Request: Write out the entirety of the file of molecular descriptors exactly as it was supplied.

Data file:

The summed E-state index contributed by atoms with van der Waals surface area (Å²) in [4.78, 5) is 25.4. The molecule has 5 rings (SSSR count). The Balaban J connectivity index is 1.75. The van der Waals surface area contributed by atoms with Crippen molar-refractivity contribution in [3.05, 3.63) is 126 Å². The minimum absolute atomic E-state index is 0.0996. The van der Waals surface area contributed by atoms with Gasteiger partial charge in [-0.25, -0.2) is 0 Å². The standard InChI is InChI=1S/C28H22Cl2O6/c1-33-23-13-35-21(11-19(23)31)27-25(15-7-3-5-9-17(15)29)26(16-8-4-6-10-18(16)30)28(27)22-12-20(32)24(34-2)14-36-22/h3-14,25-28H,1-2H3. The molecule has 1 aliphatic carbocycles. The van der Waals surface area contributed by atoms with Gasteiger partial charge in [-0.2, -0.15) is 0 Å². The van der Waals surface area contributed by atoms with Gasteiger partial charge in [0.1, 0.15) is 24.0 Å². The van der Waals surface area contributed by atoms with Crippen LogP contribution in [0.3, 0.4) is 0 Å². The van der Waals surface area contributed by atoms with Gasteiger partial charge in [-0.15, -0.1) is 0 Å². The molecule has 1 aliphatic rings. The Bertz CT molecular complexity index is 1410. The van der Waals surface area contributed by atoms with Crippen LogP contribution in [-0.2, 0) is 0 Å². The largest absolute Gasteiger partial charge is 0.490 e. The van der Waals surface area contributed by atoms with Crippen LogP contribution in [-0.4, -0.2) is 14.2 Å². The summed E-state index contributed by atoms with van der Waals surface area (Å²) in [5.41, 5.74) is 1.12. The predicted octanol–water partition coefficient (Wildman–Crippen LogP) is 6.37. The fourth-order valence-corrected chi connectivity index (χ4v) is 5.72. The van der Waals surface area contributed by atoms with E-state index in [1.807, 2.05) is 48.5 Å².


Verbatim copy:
The summed E-state index contributed by atoms with van der Waals surface area (Å²) in [4.78, 5) is 25.4. The molecule has 5 rings (SSSR count). The Balaban J connectivity index is 1.75. The van der Waals surface area contributed by atoms with Crippen molar-refractivity contribution in [3.05, 3.63) is 126 Å². The minimum absolute atomic E-state index is 0.0996. The van der Waals surface area contributed by atoms with Gasteiger partial charge in [-0.25, -0.2) is 0 Å². The standard InChI is InChI=1S/C28H22Cl2O6/c1-33-23-13-35-21(11-19(23)31)27-25(15-7-3-5-9-17(15)29)26(16-8-4-6-10-18(16)30)28(27)22-12-20(32)24(34-2)14-36-22/h3-14,25-28H,1-2H3. The molecule has 1 aliphatic carbocycles. The van der Waals surface area contributed by atoms with Gasteiger partial charge in [-0.2, -0.15) is 0 Å². The van der Waals surface area contributed by atoms with Gasteiger partial charge in [0.1, 0.15) is 24.0 Å². The van der Waals surface area contributed by atoms with Crippen LogP contribution in [0.3, 0.4) is 0 Å². The van der Waals surface area contributed by atoms with Gasteiger partial charge in [-0.15, -0.1) is 0 Å². The molecule has 1 aliphatic rings. The Bertz CT molecular complexity index is 1410. The van der Waals surface area contributed by atoms with Crippen LogP contribution in [-0.2, 0) is 0 Å². The largest absolute Gasteiger partial charge is 0.490 e. The van der Waals surface area contributed by atoms with Crippen LogP contribution in [-0.4, -0.2) is 14.2 Å². The summed E-state index contributed by atoms with van der Waals surface area (Å²) in [5.41, 5.74) is 1.12. The predicted octanol–water partition coefficient (Wildman–Crippen LogP) is 6.37. The fourth-order valence-corrected chi connectivity index (χ4v) is 5.72. The van der Waals surface area contributed by atoms with E-state index in [1.807, 2.05) is 48.5 Å².